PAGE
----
I am a wage earner, and a gardener, and a runner. None of these things are enhanced by snow.
But isn’t it pretty?
I am a wage earner, and a gardener, and a runner. None of these things are enhanced by snow.
But isn’t it pretty?
My husband spotted two Luna Moths the other day. They had just emerged and were drying out.
I’ve only ever seen one before, despite that fact that we have cherry, willow, and persimmon trees (all of which are host plants), on our property.
Note the grape-sized persimmon for scale. This is a BIG moth.
They don’t have mouths and will live only one week.
I’ve been given 54 years already: what riches. It makes me embarrassed to squander even a moment. I like how Mary Oliver said it: “Tell me, what is it you plan to do with your one wild and precious life?”
I’ve been thinking about my favorite vegetable to grow, harvest and cook, and to my utter surprise, it’s swiss chard. It’s super good for me; it has vitamins K, A and C, and it is anti-inflammatory & has anti-oxidants.As a plant, it’s easy. It always grows; I’ve never had one die on me. It forgives me if I don’t pick it at just the right moment. It keeps growing all summer, and it’s pretty. It’s simple to prepare. I rinse the leaves off, pile them up, slice them lengthwise 3 or 4 times, then chop it up. I saute it in olive oil and water with onions, garlic, salt, pepper, and red pepper flakes (because red pepper flakes are good with everything). It’s tasty just like that. But I make a ton of it and keep it in the fridge to do this:
So I have to give an A+ to swiss chard: healthy, easy, simple, delicious.
I haven’t seen a hummingbird yet, April 29, which is late for me, but Spring is in full bloom here in South Jersey.Some of the Columbines are over 4 feet tall. Sigh. I remember when Columbine was just a flower.Aren’t they pretty?
The bed by the front porch looks to have a promising year.The bed by the driveway looks pretty good, as well.The raised bed herb garden has some winter survivors as well as popsicle sticks promising good things to come.And here, my dears, is what my beloved party garden looks like on this very day. A sad, sad remnant of our glorious fall season together, as witnessed below.But, happily, my Sad Clematis has hung in there.Love Spring.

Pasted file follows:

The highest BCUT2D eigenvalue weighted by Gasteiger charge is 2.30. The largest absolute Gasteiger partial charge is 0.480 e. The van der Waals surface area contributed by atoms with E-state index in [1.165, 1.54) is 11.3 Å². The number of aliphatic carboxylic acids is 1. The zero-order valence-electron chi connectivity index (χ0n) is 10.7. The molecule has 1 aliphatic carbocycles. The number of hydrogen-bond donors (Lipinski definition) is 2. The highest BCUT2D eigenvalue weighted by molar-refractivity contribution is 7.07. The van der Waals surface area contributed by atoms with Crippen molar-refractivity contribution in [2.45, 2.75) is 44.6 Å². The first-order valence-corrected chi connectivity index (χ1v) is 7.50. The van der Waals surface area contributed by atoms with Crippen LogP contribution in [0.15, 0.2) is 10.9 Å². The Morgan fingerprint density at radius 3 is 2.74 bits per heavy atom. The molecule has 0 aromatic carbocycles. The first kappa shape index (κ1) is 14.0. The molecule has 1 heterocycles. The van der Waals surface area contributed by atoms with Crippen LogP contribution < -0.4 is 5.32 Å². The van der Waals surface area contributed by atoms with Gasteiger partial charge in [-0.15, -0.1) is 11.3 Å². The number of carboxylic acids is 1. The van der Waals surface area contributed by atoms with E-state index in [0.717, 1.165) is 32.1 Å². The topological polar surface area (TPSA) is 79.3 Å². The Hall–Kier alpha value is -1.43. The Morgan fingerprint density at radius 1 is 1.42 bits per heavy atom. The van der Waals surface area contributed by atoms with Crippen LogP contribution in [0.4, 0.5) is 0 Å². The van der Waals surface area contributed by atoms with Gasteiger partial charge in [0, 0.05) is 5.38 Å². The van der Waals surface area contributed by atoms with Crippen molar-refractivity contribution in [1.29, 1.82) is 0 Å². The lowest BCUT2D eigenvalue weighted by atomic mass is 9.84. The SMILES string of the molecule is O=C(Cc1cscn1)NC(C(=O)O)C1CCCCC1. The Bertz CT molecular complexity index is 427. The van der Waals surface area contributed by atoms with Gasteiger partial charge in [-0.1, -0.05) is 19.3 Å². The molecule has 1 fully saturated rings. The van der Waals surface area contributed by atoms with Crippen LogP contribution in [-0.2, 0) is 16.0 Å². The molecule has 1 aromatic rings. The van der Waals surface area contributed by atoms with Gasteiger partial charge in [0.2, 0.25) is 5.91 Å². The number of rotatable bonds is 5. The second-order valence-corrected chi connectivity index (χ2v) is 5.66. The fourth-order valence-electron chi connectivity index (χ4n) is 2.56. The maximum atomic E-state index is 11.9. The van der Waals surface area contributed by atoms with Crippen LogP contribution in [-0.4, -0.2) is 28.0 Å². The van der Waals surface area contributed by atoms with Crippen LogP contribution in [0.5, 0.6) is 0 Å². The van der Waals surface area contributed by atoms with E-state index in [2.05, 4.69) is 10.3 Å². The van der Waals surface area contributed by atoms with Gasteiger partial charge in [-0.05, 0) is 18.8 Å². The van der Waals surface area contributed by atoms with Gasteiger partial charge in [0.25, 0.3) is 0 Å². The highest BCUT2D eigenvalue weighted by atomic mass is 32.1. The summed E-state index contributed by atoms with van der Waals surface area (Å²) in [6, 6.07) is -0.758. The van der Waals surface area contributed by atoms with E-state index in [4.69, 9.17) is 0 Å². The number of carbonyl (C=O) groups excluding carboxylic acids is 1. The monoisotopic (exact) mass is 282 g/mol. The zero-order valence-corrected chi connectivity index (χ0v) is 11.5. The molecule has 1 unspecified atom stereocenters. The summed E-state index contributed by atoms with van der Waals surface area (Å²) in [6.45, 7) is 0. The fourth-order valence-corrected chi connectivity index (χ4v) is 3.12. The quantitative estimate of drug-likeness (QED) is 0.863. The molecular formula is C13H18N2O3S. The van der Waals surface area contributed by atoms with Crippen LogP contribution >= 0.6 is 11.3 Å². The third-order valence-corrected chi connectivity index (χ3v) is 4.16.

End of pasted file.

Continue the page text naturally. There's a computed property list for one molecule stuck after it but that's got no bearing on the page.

Winter has finally come to South Jersey. We had about 7 inches of snow over the weekend and it’s not going anywhere because it’s COLD!
When I went out to feed the birds this morning, I noticed that they were much more tame than usual. Usually they scatter as soon as they see me coming. But today, they didn’t budge until I was about 3 feet away.
I’m guessing the frigid temperatures and blanket of snow have made food such a priority that their usual skittishness is tempered.
So, after I fed them, I grabbed my camera. I took the above pictures in about 5 minutes, and then left them to the serious business of eating.
I never know where I’m headed when I create. Whether it’s a meal, a quilt, a garden, or a blog post, I just have to jump in and see where it takes me.
Sometimes I make something great that doesn’t work.Despite heroic measures on my part, I was unable to overcome the effects of gravity; the plants kept falling out of the frame. So I gave up.
Sometimes I make something bad that works.I wanted to try free motion quilting, but I knew I wouldn’t be very good at it. I did it on the back side of my daughters bolsters – the side that goes against the back of the couch – so no one sees it.